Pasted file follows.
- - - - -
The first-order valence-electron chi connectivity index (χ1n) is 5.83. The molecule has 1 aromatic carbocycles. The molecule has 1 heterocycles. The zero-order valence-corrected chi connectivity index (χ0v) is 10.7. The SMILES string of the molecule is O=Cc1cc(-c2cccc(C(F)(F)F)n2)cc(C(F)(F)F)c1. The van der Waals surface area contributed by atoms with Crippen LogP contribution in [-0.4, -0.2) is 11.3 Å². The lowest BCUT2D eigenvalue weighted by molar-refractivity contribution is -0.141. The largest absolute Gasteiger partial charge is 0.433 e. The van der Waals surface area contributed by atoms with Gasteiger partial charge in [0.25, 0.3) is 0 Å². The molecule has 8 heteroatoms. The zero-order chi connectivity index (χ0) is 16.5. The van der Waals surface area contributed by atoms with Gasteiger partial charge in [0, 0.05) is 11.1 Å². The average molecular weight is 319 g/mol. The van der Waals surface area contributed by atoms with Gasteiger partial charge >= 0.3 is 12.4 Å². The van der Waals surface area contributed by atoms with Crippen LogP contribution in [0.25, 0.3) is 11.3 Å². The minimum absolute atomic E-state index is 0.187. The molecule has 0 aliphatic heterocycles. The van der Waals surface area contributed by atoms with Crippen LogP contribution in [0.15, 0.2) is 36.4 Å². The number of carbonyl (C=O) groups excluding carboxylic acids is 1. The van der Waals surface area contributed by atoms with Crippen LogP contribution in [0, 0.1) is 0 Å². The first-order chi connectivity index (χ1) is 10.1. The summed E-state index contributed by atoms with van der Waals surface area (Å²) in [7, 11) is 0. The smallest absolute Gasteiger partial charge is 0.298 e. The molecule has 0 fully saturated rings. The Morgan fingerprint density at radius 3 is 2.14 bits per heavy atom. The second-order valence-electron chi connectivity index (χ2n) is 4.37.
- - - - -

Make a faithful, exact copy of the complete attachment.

The first-order valence-electron chi connectivity index (χ1n) is 5.83. The molecule has 1 aromatic carbocycles. The molecule has 1 heterocycles. The zero-order valence-corrected chi connectivity index (χ0v) is 10.7. The SMILES string of the molecule is O=Cc1cc(-c2cccc(C(F)(F)F)n2)cc(C(F)(F)F)c1. The van der Waals surface area contributed by atoms with Crippen LogP contribution in [-0.4, -0.2) is 11.3 Å². The lowest BCUT2D eigenvalue weighted by molar-refractivity contribution is -0.141. The largest absolute Gasteiger partial charge is 0.433 e. The van der Waals surface area contributed by atoms with Gasteiger partial charge in [0.25, 0.3) is 0 Å². The molecule has 8 heteroatoms. The zero-order chi connectivity index (χ0) is 16.5. The van der Waals surface area contributed by atoms with Gasteiger partial charge in [0, 0.05) is 11.1 Å². The average molecular weight is 319 g/mol. The van der Waals surface area contributed by atoms with Gasteiger partial charge >= 0.3 is 12.4 Å². The van der Waals surface area contributed by atoms with Crippen LogP contribution in [0.25, 0.3) is 11.3 Å². The minimum absolute atomic E-state index is 0.187. The molecule has 0 aliphatic heterocycles. The van der Waals surface area contributed by atoms with Crippen LogP contribution in [0.15, 0.2) is 36.4 Å². The number of carbonyl (C=O) groups excluding carboxylic acids is 1. The van der Waals surface area contributed by atoms with Crippen LogP contribution in [0, 0.1) is 0 Å². The first-order chi connectivity index (χ1) is 10.1. The summed E-state index contributed by atoms with van der Waals surface area (Å²) in [7, 11) is 0. The smallest absolute Gasteiger partial charge is 0.298 e. The molecule has 0 fully saturated rings. The Morgan fingerprint density at radius 3 is 2.14 bits per heavy atom. The second-order valence-electron chi connectivity index (χ2n) is 4.37.